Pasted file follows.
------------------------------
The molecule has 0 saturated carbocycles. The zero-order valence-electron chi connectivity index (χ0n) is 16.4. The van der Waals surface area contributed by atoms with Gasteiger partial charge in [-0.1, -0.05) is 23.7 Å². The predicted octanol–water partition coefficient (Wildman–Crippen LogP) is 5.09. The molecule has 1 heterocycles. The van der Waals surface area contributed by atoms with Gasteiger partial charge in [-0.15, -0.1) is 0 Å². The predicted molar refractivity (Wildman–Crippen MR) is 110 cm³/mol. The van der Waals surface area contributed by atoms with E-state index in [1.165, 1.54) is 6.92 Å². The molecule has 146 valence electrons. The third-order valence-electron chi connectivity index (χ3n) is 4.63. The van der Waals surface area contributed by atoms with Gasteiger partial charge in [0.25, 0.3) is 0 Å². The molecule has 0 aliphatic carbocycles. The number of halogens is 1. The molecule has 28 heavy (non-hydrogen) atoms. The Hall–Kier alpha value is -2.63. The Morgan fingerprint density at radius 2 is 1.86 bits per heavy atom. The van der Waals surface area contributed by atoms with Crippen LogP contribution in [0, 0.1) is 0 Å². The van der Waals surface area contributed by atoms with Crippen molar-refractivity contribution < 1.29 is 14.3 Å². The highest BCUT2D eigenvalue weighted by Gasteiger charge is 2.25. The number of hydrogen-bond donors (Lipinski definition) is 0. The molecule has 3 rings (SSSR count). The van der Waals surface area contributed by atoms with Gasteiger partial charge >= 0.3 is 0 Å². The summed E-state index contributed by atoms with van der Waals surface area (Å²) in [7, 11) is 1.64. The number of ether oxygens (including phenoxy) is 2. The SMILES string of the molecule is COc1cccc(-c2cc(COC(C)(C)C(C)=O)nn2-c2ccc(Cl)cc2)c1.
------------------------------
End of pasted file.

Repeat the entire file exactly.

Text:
The molecule has 0 saturated carbocycles. The zero-order valence-electron chi connectivity index (χ0n) is 16.4. The van der Waals surface area contributed by atoms with Gasteiger partial charge in [-0.1, -0.05) is 23.7 Å². The predicted octanol–water partition coefficient (Wildman–Crippen LogP) is 5.09. The molecule has 1 heterocycles. The van der Waals surface area contributed by atoms with Gasteiger partial charge in [-0.15, -0.1) is 0 Å². The predicted molar refractivity (Wildman–Crippen MR) is 110 cm³/mol. The van der Waals surface area contributed by atoms with E-state index in [1.165, 1.54) is 6.92 Å². The molecule has 146 valence electrons. The third-order valence-electron chi connectivity index (χ3n) is 4.63. The van der Waals surface area contributed by atoms with Gasteiger partial charge in [0.25, 0.3) is 0 Å². The molecule has 0 aliphatic carbocycles. The number of halogens is 1. The molecule has 28 heavy (non-hydrogen) atoms. The Hall–Kier alpha value is -2.63. The Morgan fingerprint density at radius 2 is 1.86 bits per heavy atom. The van der Waals surface area contributed by atoms with Crippen LogP contribution in [0, 0.1) is 0 Å². The van der Waals surface area contributed by atoms with Crippen molar-refractivity contribution < 1.29 is 14.3 Å². The highest BCUT2D eigenvalue weighted by Gasteiger charge is 2.25. The number of hydrogen-bond donors (Lipinski definition) is 0. The molecule has 3 rings (SSSR count). The van der Waals surface area contributed by atoms with Gasteiger partial charge >= 0.3 is 0 Å². The summed E-state index contributed by atoms with van der Waals surface area (Å²) in [7, 11) is 1.64. The number of ether oxygens (including phenoxy) is 2. The SMILES string of the molecule is COc1cccc(-c2cc(COC(C)(C)C(C)=O)nn2-c2ccc(Cl)cc2)c1.